The Seversky P-35 was an American fighter aircraft built during the late 1930s. It was the first single-seater fighter of the US Army Air Corps that featured an all-metal construction, retractable landing gear, as well as an enclosed cockpit.
The Seversky P-35 can trace its origins back to the Sev-3 which was the first aircraft developed by the recently formed Seversky Aircraft Company founded in 1931.
Because of the impressive performance of the Sev-3, Seversky built a second aircraft, the Sev-2 XP. It was basically a landplane version of the upgraded Sev-2 with fixed landing gear. The plane was later redesignated as the Sev-1 XP returning to Wright Field and taking part in the competition in 1935. On the final leg of the competition, the plane was able to achieve a top speed of 277 miles an hour.
Eventually, Seversky was awarded the contract to develop 77 fighters as the P-35. The production model is different from the prototype – with a more powerful engine, the 950 hp R-1890-9 version of the Twin Wasp.
The carburetor intake was moved from the upper cowling to a position on the side of the fuselage where it met with the wing, the landing gear fairings were reduced in coverage to save weight, and the shotgun shell starting system was replaced with an all-electric starter, and the bulged canopy was replaced with a more streamlined design.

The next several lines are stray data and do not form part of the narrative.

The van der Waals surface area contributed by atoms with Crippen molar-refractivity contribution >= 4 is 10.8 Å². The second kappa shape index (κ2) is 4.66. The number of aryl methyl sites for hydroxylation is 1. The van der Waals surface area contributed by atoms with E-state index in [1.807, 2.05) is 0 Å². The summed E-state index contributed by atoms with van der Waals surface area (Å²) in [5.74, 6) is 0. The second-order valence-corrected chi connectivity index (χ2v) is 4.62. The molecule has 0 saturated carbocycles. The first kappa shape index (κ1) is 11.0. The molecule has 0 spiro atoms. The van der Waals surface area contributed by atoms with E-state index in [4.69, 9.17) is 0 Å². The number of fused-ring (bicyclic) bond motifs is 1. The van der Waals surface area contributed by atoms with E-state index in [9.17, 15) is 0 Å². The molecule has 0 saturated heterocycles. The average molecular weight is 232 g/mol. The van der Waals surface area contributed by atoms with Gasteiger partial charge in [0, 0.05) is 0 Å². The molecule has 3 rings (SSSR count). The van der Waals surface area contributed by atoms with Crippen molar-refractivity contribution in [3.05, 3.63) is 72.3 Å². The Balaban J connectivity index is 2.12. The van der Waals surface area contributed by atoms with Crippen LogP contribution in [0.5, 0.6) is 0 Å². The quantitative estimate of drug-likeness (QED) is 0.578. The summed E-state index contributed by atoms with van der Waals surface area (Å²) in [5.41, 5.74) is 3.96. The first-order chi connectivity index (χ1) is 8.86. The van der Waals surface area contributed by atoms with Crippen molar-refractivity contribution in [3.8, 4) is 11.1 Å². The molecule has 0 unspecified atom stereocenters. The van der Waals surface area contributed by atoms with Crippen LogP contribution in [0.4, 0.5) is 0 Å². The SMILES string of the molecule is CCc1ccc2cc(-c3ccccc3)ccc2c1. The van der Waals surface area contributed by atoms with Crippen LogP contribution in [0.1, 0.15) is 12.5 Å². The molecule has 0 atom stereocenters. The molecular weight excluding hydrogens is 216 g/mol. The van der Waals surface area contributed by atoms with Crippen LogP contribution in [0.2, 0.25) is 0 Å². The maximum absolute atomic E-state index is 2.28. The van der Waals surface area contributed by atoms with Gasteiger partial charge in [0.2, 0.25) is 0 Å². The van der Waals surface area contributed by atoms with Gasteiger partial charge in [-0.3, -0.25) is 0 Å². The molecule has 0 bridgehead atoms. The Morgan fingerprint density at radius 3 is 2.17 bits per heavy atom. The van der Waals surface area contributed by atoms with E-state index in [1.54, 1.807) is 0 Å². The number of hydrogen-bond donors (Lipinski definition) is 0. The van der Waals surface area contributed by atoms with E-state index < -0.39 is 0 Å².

Unfortunately, the aircraft didn’t get a good reputation with US pilots. It is often viewed as being underpowered and constant fuel leaks from the wet wing made it an issue.
Also, the fact that the delivery of all ordered aircraft took a year to complete, contributed to the Air Corps placing a bigger order for the Curtis P-36 Hawk.
The poor political and business decisions of Alexander Severky also contributed to this. He made an under-the-counter sale of 20 of these aircraft to Imperial Japan in 1937, which annoyed a lot of people within the US military given the political climate at that time. As a result of this, no further orders of the P-35 were placed.
US Service History and WWII
With the prospect of the US being dragged to the war, the remaining P-35As that were in the production line were quickly placed into service from 1940 and early 1941. A handful of P-35s made up a bulk of the Philippine defenses that led up to the Pacific War.
The last actual combat sortie flown by the P-35 involved the last remaining aircraft on May 3rd when Capt. Ramon Zosa of the Philippine Army Air Crops carried out a strafing attack on the Japanese landings. He landed the plane on a small jungle airstrip, and the brief and bloody combat life of the P-35 came to an end.
Like the many designs of its time, the P-35 was innovative one year, and then completely obsolete the next with fatal consequences for the men that would go on to fly it.
Despite the issues it faced, it wasn’t necessarily a bad aircraft. It handled well and was easy to maintain – but just wasn’t good enough by that time.